In addition, we have created a graphical interface in Tcl/Tk. Windows users only need to install the windows version of the Tcl/Tk toolkit (a link is provided in the download section), download the Tcl/Tk version of the E-CAI, unzipped and double click on the CAIcal.tcl file. The Tcl/Tk graphical interface of the E-CAI local version looks like this when run on Windows:

Question 22: Which are the differences between the 1.0 and 1.1 local versions?

Question 23: Is there any difference between the CAI calculation through the web server and the local version?

Question 24: Have you ever compared the values of CAI calculated in CAIcal with other similar servers?

Yes, we have calculated the CAI of more than a thousand of DNA sequences using CAIcal and using CAIcalculator2 (Wu et al., 2005). Though, CAIcalculator2 uses the original algorithm proposed by Sharp and Li (1987) and CAIcal uses this algorithm with a few modifications proposed by Xia (2007), the results from both servers are comparable. Click here to see results from this test (sequences and reference set are also available to repeat the test).

Question 25: Where can I get a complete documentation about the source code of the local version?

Question 26: Which are the differences between the 1.1 and 1.2 local versions?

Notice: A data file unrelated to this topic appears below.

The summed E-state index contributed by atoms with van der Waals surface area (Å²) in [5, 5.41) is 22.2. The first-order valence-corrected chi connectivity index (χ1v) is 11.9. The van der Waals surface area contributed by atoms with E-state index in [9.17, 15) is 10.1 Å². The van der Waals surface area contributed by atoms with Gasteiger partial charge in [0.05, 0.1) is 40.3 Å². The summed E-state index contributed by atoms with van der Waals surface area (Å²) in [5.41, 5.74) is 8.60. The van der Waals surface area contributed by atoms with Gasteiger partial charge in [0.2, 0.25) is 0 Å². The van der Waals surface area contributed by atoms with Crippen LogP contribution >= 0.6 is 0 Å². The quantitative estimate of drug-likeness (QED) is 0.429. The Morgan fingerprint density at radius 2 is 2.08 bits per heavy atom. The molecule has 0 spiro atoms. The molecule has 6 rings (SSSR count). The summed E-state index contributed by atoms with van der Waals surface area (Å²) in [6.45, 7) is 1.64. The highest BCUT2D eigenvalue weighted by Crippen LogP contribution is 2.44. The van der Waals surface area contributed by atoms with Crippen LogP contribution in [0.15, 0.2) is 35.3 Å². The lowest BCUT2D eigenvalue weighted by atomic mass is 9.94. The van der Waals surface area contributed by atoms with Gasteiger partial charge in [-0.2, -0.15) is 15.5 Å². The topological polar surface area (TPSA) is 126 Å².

Question 27: Which are the differences between the 1.2 and 1.3 local versions?

Question 28: What are the differences between the Markov and Poisson methods for estimating the expected RCDI value?

Both methods are similar in the sense that, using the amino acid composition of the query sequences and random generated numbers, they generate a series of amino acid sequences that are compositionally equivalent to the query. These sequences are then back-translated to DNA using the mean G+C content of the query. The RCDI of these random-generated sequences are then used to estimate an expected value of RCDI. Both methods provide similar results. The differences between the two methods can be seen in the following diagram:

Question 29: What are the significance level and coverage in the estimation of an expected RCDI

Question 30:What is the meaning of the Kolmogorov-Smirnov test in the estimation of the expected RCDI?

Question 31: What is the input table format?

An easy way to introduce the codon usage reference table in RCDI/eRCDI is to copy and paste the codon usage tables from Codon Usage Database (Nakamura et al., 2000). We have therefore added a link to this database (and also codon usage tables from model organisms) in the left frame of the server.

The codon usage table from the codon Usage Database format allowed in RCDI is as follows:

Fields: [triplet] [frequency: per thousand] ([number])...

We have also introduced another format as follows:

Question 32: What does the "Insert %G+C content" option mean?

Question 33:What are the results shown in the "gene's parameters table ?

The first and second columns contain the name of the gene and the RCDI respectivelly. Then, the frequency of each codon calculated as [(CiFa/CiFh)Ni] (where CiFa is the relative frequency of codon i for a specific amino acid in the test sequence; CiFh is the relative frequency of codon i for a specific amino acid in the reference sequence; Ni is the number of occurrences of codon i in the test sequence; and N, the total number of codons in the test sequence), and the last four columns contain the %G+C total and at each codon position.